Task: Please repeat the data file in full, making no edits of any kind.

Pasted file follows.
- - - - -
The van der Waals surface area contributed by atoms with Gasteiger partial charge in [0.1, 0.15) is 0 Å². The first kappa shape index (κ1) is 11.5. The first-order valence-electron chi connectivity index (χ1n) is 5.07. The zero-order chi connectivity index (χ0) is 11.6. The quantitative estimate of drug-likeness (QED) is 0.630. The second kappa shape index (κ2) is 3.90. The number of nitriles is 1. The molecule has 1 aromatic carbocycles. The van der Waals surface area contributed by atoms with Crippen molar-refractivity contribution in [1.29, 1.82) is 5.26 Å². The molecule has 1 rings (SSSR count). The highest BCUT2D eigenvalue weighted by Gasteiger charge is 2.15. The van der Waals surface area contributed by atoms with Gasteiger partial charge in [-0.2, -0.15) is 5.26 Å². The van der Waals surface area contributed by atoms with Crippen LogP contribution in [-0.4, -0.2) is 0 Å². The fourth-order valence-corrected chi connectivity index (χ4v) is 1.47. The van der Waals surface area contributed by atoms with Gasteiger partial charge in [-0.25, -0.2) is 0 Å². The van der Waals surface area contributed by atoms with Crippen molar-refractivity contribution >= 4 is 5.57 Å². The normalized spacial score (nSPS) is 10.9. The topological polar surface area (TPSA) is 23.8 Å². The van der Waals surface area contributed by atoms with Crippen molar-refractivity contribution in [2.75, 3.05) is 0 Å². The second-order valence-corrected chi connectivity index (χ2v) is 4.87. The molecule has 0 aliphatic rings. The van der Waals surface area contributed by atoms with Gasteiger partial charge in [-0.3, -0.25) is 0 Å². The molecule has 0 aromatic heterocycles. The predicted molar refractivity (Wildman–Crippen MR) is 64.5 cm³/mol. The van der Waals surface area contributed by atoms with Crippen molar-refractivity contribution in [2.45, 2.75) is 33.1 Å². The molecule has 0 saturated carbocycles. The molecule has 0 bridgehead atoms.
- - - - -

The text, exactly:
The van der Waals surface area contributed by atoms with Gasteiger partial charge in [0.1, 0.15) is 0 Å². The first kappa shape index (κ1) is 11.5. The first-order valence-electron chi connectivity index (χ1n) is 5.07. The zero-order chi connectivity index (χ0) is 11.6. The quantitative estimate of drug-likeness (QED) is 0.630. The second kappa shape index (κ2) is 3.90. The number of nitriles is 1. The molecule has 1 aromatic carbocycles. The van der Waals surface area contributed by atoms with Crippen molar-refractivity contribution in [1.29, 1.82) is 5.26 Å². The molecule has 1 rings (SSSR count). The highest BCUT2D eigenvalue weighted by Gasteiger charge is 2.15. The van der Waals surface area contributed by atoms with Gasteiger partial charge in [-0.2, -0.15) is 5.26 Å². The van der Waals surface area contributed by atoms with Crippen LogP contribution in [-0.4, -0.2) is 0 Å². The fourth-order valence-corrected chi connectivity index (χ4v) is 1.47. The van der Waals surface area contributed by atoms with Gasteiger partial charge in [-0.25, -0.2) is 0 Å². The van der Waals surface area contributed by atoms with Crippen molar-refractivity contribution >= 4 is 5.57 Å². The normalized spacial score (nSPS) is 10.9. The topological polar surface area (TPSA) is 23.8 Å². The van der Waals surface area contributed by atoms with Crippen molar-refractivity contribution in [2.75, 3.05) is 0 Å². The second-order valence-corrected chi connectivity index (χ2v) is 4.87. The molecule has 0 aliphatic rings. The van der Waals surface area contributed by atoms with Gasteiger partial charge in [-0.3, -0.25) is 0 Å². The molecule has 0 aromatic heterocycles. The predicted molar refractivity (Wildman–Crippen MR) is 64.5 cm³/mol. The van der Waals surface area contributed by atoms with Crippen molar-refractivity contribution in [2.45, 2.75) is 33.1 Å². The molecule has 0 saturated carbocycles. The molecule has 0 bridgehead atoms.